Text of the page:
Some card's default rates are as high as 28%, which is enough to bury someone in the debt they were trying to get out of. One day late, one returned payment, or one dollar over your credit limit is enough for many card issuers to apply the default rate.

In addition, card issuers are banking on the chance that you will not pay the debt off in time. Not only do many consumers fail to pay off the debt, but oftentimes the debt is higher than they started with due to new purchases. This leaves the cardholder with a substantial debt to pay interest on. In order to make up for their 0% interest offers, credit card issuers must recoup their lost profits when the introductory period ends. The APR that the card will revert to may possibly be anything but competitive.

You can benefit from a balance transfer if you are diligent in paying off the debt and controlling new purchases.
If you are considering a balance transfer, you're probably hoping to save interest fees and to get ahead of your debts. Develop a realistic plan to pay down your debt before the teaser rate period ends. It will do no good to transfer thousands of dollars in debt to another card, only to pay the minimum payments until the rate skyrockets. Paying the minimum payments on credit cards can literally keep you in debt for decades; take advantage of the low-interest period to make a serious dent in your credit card debt.

Be cautious about whether to keep the other credit card accounts open once the balances have been transferred to your new account. Nobody likes to admit they are irresponsible with credit, but if overspending is what brought you to consider a balance transfer to begin with, then closing the old accounts may be your smarter choice.

Someone who really loves to shop or splurge is likely to see the zero balances on all their other credit cards as an invitation to spend money. If old accounts are run back up after a balance transfer, you can easily end up with twice the credit card debt than you were trying to pay off to begin with!

Closing the old credit card accounts may be the wiser choice, but be aware that it can your hurt credit score by reducing the average age of your credit accounts. You may be better off keeping a credit card that you've had for a long time, and especially if that card's APR is better than what the new card's normal rate will become after the intro period. There's no reason to give up a card with otherwise excellent terms unless you know you'll run the card back up if you keep it open.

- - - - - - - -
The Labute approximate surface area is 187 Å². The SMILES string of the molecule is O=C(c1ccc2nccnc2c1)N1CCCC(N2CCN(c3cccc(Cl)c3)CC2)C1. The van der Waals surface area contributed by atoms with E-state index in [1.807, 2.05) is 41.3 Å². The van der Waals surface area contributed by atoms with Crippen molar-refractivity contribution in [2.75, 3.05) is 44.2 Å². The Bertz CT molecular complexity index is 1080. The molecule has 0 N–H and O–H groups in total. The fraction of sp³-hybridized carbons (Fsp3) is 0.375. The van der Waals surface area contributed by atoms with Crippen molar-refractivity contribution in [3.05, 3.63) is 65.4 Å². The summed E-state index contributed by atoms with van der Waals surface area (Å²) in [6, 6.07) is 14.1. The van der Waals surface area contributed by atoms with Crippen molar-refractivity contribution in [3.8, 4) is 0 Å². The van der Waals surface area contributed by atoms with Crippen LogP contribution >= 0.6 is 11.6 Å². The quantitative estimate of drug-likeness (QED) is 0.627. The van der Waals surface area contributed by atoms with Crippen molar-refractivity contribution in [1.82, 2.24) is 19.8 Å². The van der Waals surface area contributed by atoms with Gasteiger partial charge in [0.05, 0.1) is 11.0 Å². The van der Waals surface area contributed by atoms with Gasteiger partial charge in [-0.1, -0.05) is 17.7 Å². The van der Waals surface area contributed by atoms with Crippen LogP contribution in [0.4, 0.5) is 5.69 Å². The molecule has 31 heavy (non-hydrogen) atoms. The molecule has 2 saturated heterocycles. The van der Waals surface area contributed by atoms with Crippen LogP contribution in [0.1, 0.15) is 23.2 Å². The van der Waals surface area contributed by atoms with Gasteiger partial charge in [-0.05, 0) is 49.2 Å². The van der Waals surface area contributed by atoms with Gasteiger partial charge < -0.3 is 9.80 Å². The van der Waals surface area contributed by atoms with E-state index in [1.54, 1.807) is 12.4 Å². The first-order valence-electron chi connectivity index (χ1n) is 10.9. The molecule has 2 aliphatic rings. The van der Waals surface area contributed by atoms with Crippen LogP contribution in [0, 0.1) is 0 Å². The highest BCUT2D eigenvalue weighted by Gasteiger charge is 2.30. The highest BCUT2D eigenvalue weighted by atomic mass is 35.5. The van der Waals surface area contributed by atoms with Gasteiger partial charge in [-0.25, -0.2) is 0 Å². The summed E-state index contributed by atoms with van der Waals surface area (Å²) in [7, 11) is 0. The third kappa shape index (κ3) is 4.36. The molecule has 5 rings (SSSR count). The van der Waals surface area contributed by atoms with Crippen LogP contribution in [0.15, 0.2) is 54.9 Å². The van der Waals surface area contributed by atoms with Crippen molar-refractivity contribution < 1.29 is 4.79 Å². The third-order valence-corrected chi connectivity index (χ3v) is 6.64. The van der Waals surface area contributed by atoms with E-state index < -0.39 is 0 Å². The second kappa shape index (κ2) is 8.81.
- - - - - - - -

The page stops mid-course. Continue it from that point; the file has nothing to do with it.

Some credit card users have perfected the balance transferring act, and move from card to card to chase those teaser rates in an attempt to delay interest payments on their credit card debts. This system can work if you are determined to pay off your debts as soon as possible. This system can backfire if you run up new debt or show a habit of jumping from card to card.

Card issuers will recognize someone who overuses the balance transfer, and may stop offering low-introductory rates to those they suspect will flee before they can make any real money from them. Also, as said before, continually closing accounts can hurt your credit score if you don't have other accounts for some time, as it prevents you from establishing long term credit history.

The credit card industry is fiercely competitive; they continually come out with some new ploy to earn new customers, but if it doesn't work out for them, they may discontinue certain offers. It may become difficult for them to make money on the deal due to increased competition and lack of consumer loyalty.

It's better to use a balance transfer as a temporary measure to finally get ahead of your credit card debt, as opposed to being a permanent debt management trick. You never know when you'll get your last offer for a low-interest balance transfer.
The Student's Guide to Credit Card Use
Good Uses for a 0% Introductory Rate Credit Card
 

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Thursday, 17 October 2019